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Following the BMX Bike Trail to British Columbia

An extreme sports enthusiast takes a Canadian road trip to the next level.

SLIDESHOW

BMXer Matty Aquizap backflips off a rope swing at Joffre Lakes.

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British Columbia’s Shannon Falls.

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The McBarge, a floating former McDonald’s restaurant, sits abandoned in British Columbia’s Burrard Inlet.

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John Tillman bikes Orcas Island Skatepark in the San Juan Islands, Washington.

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The view from a mountain top in Olympic National Park, Washington.

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Brian Barnhart's route.

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When Santa Cruz–based photographer Brian Barnhart learned that his work would be featured in an art show in Vancouver, his first move could have been to buy a plane ticket to Canada. But for this bicycle motocross fanatic, that would have been too boring. Instead, he used the exhibit as an excuse to round up a big group of friends and hit BMX trails and skate parks on the long route from Santa Cruz to Vancouver, and even a bit beyond. “With BMX, it’s always about finding new spots to ride,” he says. “It really got me into traveling and experiencing new places.”

Barnhart and a friend started in Santa Cruz, cruised to Redding to pick up a buddy, then steered north to Oregon, stopping in Ashland and Corvallis to ride trails. “Most of the time we were driving five hours at the longest,” he says. “We tried to keep it pretty short so we weren’t spending grueling hours in the van.” In Portland they reunited with people from around the country whom they’d met through BMX. The group, now about 15, turned the backyard of a friend into a campground for the night and in the morning drove to a local swimming hole, High Rocks, where they jumped from—you guessed it—really high rocks into the water.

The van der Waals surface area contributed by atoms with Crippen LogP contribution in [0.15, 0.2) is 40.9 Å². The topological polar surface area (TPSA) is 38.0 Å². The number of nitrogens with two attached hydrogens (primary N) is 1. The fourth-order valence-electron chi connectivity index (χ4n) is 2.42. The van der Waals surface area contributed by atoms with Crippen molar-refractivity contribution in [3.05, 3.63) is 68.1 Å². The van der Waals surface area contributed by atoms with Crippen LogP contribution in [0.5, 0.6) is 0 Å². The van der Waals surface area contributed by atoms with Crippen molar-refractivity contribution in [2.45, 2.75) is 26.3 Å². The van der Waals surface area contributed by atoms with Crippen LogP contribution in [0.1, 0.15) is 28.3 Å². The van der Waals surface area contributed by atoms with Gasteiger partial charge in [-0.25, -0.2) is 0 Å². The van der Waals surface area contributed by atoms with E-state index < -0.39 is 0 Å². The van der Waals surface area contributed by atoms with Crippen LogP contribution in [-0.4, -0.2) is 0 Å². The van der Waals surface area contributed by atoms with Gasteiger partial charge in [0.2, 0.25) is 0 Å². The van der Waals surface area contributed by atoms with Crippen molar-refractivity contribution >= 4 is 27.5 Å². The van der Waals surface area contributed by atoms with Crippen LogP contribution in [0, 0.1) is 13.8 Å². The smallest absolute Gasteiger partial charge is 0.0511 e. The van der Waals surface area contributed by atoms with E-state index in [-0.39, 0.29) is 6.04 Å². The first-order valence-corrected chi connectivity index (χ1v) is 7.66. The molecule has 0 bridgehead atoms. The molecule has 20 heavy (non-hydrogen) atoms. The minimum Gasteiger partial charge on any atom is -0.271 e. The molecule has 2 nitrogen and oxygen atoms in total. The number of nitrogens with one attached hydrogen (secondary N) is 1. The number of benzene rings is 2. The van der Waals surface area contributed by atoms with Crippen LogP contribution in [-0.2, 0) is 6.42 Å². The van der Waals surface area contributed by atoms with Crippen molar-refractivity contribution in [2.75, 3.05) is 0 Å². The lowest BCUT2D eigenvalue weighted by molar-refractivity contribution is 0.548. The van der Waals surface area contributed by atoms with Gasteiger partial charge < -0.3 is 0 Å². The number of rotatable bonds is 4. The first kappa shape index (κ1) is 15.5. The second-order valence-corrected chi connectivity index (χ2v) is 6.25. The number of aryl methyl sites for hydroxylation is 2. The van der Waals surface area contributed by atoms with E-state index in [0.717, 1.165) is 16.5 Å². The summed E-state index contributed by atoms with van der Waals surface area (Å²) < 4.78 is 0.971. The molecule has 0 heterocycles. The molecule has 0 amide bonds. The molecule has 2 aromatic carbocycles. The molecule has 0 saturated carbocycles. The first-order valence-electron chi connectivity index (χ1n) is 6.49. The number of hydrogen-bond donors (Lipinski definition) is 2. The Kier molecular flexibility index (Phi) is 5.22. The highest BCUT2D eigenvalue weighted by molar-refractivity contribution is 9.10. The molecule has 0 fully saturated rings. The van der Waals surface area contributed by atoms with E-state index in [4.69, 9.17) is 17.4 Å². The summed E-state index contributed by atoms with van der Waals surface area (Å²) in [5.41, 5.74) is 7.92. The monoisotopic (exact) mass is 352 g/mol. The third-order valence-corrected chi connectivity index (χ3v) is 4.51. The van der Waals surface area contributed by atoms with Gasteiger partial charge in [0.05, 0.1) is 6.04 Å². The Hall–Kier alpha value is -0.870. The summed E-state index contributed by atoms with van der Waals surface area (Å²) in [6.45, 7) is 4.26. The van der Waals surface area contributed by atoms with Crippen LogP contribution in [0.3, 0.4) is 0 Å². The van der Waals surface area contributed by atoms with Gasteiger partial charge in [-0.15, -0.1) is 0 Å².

From Portland it was on to Vancouver, where Barnhart biked and skated the city’s trails and parks, including Hastings, one of the city’s biggest, with its Italian garden, race course, parkour space, beach-volleyball courts, bike-friendly greenways, and skate park.

After Vancouver and the art show, Barnhart and his crew drove up to Horseshoe Bay, where they upped the stakes on their cliff jumping by climbing 40 feet to take the plunge. “I’ve jumped off a bunch of cliffs into rivers or lakes, but never into an ocean,” Barnhart says. “You can taste it and feel it when you hit the water. It was such a beautiful spot.”

Next up was Joffre Lakes Provincial Park, near Pemberton, British Columbia, which has a series of three turquoise lakes that are fed by glacier runoff. By the time the group hit the second lake, they were hot enough to climb a rope swing and jump into the frigid water, which was in the 40s. “You can see the water running off of the glacier and into the lake,” Barnhart says. “I’d never seen anything like that before.”

After Pemberton, it was time to head back south. The caravan moved to the coast, stopping at beaches, doing a little surfing, and camping in the forest. At one of the last major stops, Olympic National Park, one friend drove the rest of them—and their bikes—to the top of a peak. “It was a 17-mile hill bomb,” Barnhart says. “We were going as fast as you can down a mountain on a bike.” 

DO THE TRIP
Distance: 2,200 miles
Time: two weeks
Money spent: about $300
Accommodations: Camping in state parks and friends’ backyards
Provisions: Barnhart, a vegan, packed his own food (vegan options can be hard to find on the road) and cooked it on a camp stove.
Necessities: a converted cargo van, sleeping bags, surfboards, skateboards, and BMX bikes.

  

Originally published in the December issue of San Francisco

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